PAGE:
There are billions of soil microorganisms in a mere handful of a healthy soil. That single handful might well contain thousands of different species of bacteria (most of whom have yet to be classified), hundreds of different species of fungi and protozoa, dozens of different species of nematodes plus an assortment of various mites and other microarthropods. Almost all of these countless soil organisms are not only beneficial, but essential to the life giving properties of soil.
The best way to promote these organisms and keep them thriving is to maintain crop residue on the soil surface and do as little tillage (disturbance) as possible. The work of these soil microorganisms is exceedingly complex.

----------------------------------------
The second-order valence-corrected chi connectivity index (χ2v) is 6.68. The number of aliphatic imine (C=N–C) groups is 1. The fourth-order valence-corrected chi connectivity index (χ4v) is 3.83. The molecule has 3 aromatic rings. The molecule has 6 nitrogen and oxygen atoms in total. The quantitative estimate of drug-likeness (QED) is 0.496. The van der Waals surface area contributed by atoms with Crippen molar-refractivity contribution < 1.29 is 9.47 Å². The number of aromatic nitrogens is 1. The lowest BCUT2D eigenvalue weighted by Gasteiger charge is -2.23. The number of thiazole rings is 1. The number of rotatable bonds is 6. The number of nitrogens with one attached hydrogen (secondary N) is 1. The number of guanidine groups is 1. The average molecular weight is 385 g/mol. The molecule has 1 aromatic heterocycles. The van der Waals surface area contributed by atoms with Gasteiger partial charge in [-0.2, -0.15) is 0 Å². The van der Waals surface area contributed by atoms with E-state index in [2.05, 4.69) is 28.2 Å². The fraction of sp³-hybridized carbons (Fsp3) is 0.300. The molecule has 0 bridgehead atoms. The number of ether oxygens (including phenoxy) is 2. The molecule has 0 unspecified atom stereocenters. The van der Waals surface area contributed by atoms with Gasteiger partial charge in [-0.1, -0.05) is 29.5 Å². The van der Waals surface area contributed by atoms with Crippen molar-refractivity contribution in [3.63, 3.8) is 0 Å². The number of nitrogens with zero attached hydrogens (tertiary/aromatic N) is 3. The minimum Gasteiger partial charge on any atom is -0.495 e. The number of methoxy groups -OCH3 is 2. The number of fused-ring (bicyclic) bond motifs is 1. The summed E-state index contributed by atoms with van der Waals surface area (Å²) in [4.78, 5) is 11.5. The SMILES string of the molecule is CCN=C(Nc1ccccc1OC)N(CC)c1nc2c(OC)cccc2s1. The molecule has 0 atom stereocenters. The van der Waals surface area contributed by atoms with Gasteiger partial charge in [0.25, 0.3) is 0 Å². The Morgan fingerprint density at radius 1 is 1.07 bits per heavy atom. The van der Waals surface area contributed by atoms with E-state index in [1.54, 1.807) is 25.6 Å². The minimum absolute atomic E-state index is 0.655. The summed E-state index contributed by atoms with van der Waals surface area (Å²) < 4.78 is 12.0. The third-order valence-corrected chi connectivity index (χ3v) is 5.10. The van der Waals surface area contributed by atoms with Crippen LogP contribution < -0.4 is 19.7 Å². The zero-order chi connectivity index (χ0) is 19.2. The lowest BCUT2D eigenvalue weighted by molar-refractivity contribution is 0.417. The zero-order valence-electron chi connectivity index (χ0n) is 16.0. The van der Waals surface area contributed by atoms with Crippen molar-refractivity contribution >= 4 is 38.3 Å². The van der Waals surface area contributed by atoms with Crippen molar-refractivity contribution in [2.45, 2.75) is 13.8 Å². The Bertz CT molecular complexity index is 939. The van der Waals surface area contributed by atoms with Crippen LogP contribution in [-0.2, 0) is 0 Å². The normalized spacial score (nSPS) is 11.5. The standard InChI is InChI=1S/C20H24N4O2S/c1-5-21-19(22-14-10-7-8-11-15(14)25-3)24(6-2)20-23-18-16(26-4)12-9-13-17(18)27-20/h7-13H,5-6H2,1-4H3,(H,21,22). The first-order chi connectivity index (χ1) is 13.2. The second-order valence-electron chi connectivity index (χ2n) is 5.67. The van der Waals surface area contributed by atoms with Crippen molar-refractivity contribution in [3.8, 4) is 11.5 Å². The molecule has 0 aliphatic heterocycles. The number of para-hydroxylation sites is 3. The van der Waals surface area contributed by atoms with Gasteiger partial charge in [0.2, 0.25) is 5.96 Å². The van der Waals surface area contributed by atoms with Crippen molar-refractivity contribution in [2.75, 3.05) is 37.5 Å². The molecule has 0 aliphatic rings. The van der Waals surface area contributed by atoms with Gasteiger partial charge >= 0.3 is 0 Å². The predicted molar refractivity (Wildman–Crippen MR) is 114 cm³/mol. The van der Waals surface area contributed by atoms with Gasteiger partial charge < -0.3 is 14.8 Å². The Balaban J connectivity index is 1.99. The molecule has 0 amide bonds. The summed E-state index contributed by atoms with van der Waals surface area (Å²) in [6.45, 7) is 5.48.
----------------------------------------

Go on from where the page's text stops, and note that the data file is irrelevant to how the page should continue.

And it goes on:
Organic matter decomposition serves two functions for the microorganisms, providing energy for growth and suppling carbon for the formation of new cells. Even soils that have had the advantages of crop rotation, cover crops, ample feedings of manures or composts do not have immunity from mineral deficiencies and particularly deficiencies relative to trace elements. If the materials that are used to feed the soil are deficient in some mineral, the deficience will show up in the soil. These problems will show up in soil testing.